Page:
You’ve just spent numerous keyboard strokes labouring your assertion that it’s impossible to tell when a bubble is a bubble, but now you’re telling us that everything will be fine because Osborne’s going to act if he sees a bubble. I’m not following your logic – is Osborne clairvoyant – can he see things that you assert nobody else can see? Besides, did you not read my earlier comment about Brown’s 1997 statement claiming that he would prevent another housing bubble? How did that work out?

  • David Allen 1st Oct '13 - 10:55pm

    Richard Dean,

    “@David Allen
    Ok, so you’re smarter than every economist, well done. For those of us living in the real world…”

    No, I don’t claim to be smart, where did I do that? I do claim to be reasonably polite, unlike some others.

  • Richard Dean 1st Oct '13 - 11:47pm

    @Steve
    I wrote that I thought Osborne would decide on a different criterion, namely if the price rise was large enough to cancel out the reduction in mortgage costs. That criterion can be measured. It is not at all the same as trying to decide whether a bubble is occurring, though it seems likely that polticians would couch it in that kind of language.

    @David Allen
    I’m sorry to read that you appear to be miffed, and I certainly apologize if it was me who did this terrible thing! Economists really don’t know what causes bubbles, how to recognize one (except with hindsight), or how to manage them. Here are some models (going wider than just house prices) …
    http://math.stanford.edu/~ryzhik/bubbles-final.pdf
    http://www.nber.org/papers/w13504
    http://www.imf.org/external/pubs/ft/wp/2013/wp1345.pdf

  • I am not sure whether it is relevant if we have a housing ‘bubble’ or not – by some definitions we do others we don’t

    What is happening though is home ownership is changing and the aspirations of us Brits may no longer work with the reality

    With average house prices at at least 5x median income, even higher in the South then we are dependent on always having low interest rates. If interest rates rise to the norm then the level of debt is unsustainable with our model of 25 year principal pay off.

    We also have no appreciable home building to provide some supply control.

    The rental sector is virtually unregulated and immature

    There is not much public housing stock available since the sell-off in the 80s/90s

    What the Chancellor has done will just exacerbate the demand and as supply is limited then there will be an inevitable rise in prices, especially in the South.

    If we accept house price inflation is good and here to stay, which seems to be the attitude of the Tories, some Labourites and LD and the press then we have to say home ownership for the masses on the current model is a thing of the past.

    There are some options:

    Convert purchase into ‘posh renting’ whereby you pay off <50% of the capital but continue paying interest ad infinitum. This is used on the continent in some countries whereby the house and the debt is passed on. There would need to be a change in the tax system to accommodate it though and change in culture. It also constrains the buy/sell attitude of the Brits.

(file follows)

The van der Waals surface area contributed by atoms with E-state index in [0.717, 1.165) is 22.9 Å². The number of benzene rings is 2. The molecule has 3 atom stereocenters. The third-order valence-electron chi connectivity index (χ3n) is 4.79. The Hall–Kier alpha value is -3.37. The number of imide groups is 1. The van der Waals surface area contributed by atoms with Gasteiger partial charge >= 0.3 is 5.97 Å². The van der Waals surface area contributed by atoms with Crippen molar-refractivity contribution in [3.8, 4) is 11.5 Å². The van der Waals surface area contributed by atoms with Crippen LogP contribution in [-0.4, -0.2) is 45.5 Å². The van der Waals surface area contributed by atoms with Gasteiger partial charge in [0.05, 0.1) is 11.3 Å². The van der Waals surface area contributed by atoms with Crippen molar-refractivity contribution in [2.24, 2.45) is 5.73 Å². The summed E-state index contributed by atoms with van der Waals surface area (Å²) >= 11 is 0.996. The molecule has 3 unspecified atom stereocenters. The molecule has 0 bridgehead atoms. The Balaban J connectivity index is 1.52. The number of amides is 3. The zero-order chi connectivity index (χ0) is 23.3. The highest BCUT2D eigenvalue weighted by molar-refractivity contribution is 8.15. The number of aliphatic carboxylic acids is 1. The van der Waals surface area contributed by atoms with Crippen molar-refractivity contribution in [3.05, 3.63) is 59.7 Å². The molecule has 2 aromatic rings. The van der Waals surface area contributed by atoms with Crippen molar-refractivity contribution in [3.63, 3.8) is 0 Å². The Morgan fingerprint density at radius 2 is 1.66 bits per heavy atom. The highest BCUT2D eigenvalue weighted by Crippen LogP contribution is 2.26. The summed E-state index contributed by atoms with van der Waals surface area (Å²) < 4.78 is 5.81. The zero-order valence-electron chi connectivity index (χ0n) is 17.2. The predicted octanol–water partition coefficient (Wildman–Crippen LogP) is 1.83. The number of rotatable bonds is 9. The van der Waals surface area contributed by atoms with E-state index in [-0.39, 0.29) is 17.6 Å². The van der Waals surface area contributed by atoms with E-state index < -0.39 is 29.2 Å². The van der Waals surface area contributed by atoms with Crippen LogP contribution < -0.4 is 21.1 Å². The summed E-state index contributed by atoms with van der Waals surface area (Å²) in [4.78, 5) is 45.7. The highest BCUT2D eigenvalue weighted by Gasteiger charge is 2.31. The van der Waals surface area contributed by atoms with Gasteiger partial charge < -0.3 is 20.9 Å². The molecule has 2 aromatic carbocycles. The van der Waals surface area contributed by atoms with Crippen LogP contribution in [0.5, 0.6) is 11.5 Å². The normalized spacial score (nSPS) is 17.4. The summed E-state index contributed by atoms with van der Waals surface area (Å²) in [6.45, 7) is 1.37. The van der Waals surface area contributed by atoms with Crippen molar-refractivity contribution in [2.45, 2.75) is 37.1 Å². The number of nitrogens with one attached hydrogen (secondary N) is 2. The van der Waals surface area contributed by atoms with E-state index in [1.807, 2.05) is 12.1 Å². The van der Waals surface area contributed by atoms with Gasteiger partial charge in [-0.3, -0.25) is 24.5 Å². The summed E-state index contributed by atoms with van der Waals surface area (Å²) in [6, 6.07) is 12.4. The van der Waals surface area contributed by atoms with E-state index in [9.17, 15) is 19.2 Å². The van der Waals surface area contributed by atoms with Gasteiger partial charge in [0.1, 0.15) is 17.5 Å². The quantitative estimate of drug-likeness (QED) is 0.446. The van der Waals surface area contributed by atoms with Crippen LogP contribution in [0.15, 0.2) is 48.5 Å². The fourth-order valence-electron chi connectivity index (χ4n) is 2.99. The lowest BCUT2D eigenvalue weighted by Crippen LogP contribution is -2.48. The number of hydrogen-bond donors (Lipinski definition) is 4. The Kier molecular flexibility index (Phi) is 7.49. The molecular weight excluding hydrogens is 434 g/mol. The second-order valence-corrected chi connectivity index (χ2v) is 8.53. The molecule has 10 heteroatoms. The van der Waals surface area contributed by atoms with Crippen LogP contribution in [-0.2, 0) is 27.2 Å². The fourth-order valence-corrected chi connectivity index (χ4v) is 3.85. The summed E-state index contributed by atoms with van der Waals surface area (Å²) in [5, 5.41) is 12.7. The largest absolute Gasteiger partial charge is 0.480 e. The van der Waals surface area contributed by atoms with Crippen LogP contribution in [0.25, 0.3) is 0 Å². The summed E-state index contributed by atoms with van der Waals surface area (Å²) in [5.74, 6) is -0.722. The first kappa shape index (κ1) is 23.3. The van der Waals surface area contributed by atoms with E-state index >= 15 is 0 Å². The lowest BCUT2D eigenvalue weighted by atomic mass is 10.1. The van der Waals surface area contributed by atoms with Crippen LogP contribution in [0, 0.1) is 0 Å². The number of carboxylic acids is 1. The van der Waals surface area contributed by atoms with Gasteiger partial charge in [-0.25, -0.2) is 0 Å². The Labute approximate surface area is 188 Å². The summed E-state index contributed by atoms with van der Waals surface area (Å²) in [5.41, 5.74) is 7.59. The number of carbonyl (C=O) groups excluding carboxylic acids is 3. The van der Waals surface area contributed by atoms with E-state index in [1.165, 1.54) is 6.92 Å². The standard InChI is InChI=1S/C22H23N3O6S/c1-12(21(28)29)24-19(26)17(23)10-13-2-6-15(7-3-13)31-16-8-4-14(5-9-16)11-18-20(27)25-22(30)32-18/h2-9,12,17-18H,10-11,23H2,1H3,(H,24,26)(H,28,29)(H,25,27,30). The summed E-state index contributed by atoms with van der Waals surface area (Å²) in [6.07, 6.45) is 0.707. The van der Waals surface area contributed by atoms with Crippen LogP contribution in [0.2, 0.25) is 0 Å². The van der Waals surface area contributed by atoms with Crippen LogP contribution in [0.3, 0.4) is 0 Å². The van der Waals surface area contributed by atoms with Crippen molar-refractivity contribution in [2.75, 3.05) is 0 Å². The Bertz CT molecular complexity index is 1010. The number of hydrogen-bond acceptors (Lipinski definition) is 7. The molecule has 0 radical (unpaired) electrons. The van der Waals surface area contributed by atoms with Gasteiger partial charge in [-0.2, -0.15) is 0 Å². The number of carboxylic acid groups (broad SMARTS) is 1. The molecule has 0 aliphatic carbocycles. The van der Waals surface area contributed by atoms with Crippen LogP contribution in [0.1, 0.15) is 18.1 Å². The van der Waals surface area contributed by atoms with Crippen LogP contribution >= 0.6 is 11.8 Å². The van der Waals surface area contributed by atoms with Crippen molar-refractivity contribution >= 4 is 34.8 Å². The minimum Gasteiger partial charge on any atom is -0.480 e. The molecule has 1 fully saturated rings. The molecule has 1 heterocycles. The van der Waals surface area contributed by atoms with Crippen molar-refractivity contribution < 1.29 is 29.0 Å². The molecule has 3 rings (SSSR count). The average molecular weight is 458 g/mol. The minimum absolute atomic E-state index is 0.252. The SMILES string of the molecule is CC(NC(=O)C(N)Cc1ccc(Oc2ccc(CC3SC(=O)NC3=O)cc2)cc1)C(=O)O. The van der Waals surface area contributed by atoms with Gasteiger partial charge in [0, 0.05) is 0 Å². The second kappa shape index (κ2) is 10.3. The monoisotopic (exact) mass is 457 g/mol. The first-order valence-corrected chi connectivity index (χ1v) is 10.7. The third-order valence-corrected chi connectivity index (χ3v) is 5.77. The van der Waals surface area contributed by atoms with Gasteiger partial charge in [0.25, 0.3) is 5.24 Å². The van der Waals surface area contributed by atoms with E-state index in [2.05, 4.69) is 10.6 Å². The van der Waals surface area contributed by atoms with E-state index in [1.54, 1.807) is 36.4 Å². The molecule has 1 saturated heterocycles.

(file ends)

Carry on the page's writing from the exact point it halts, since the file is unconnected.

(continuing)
A more regulated rental sector where there can be no rises in rent without certain criteria being fulfilled and long-term renting is understood

    More social housing available to help those who will fall outside the buy/private rent market – we already know how this worked as it was the case in the post-war period.

    There has been a Golden Age in homeownership that is coming to an end in my view., I am just not sure if we are ready to accept that

  • Various people seem to ignore the “planning crisis” we have in this country. Only 2.6% of England is built on but more building is unpopular and any local council that offers to build is swiftly ejected from office. Housing demand is already sky high because housing is too popular. Getting the government to subsidise these overinflated prices will hit the taxpayer hard and simply make the situation worse for all.

  • David White 2nd Oct '13 - 2:43pm

    The government’s housing policy, all of it, is more than crazy; it’s weird!

    Instead of giving, pro tem, free money to carpet-bagging buy-to-rent people, all this free dosh, provided by tax-payers, should, instead,be invested in new-build social and genuinely affordable homes.

    Oh, if you are so naïve that you believe the buy-to-let/second-homes brigade aren’t already collecting big-bucks from the state, I’ll send you some names who can fix-it for you to join the scam. Well, I’ve been around the block a few times, in the UK and in Africa!

  • @Thomas Long
    Whilst we can point to how much of England is actually built upon, with the implication that we could build on significantly more of this land. We should remember that we currently can’t produce enough food on the un-built land to feed the population living on the built land, and haven’t been able to do so for around a hundred years…

    So we are in a predicament, adding to bcrombie’s final point about the golden age of home ownership, I suspect we are also coming to the end of the golden age of carefree population growth and home building…

  • Richard Dean 2nd Oct '13 - 3:50pm

    @David White
    Please could you provide the names/email addresses here on LDV?
    Thanks a million (or two?) !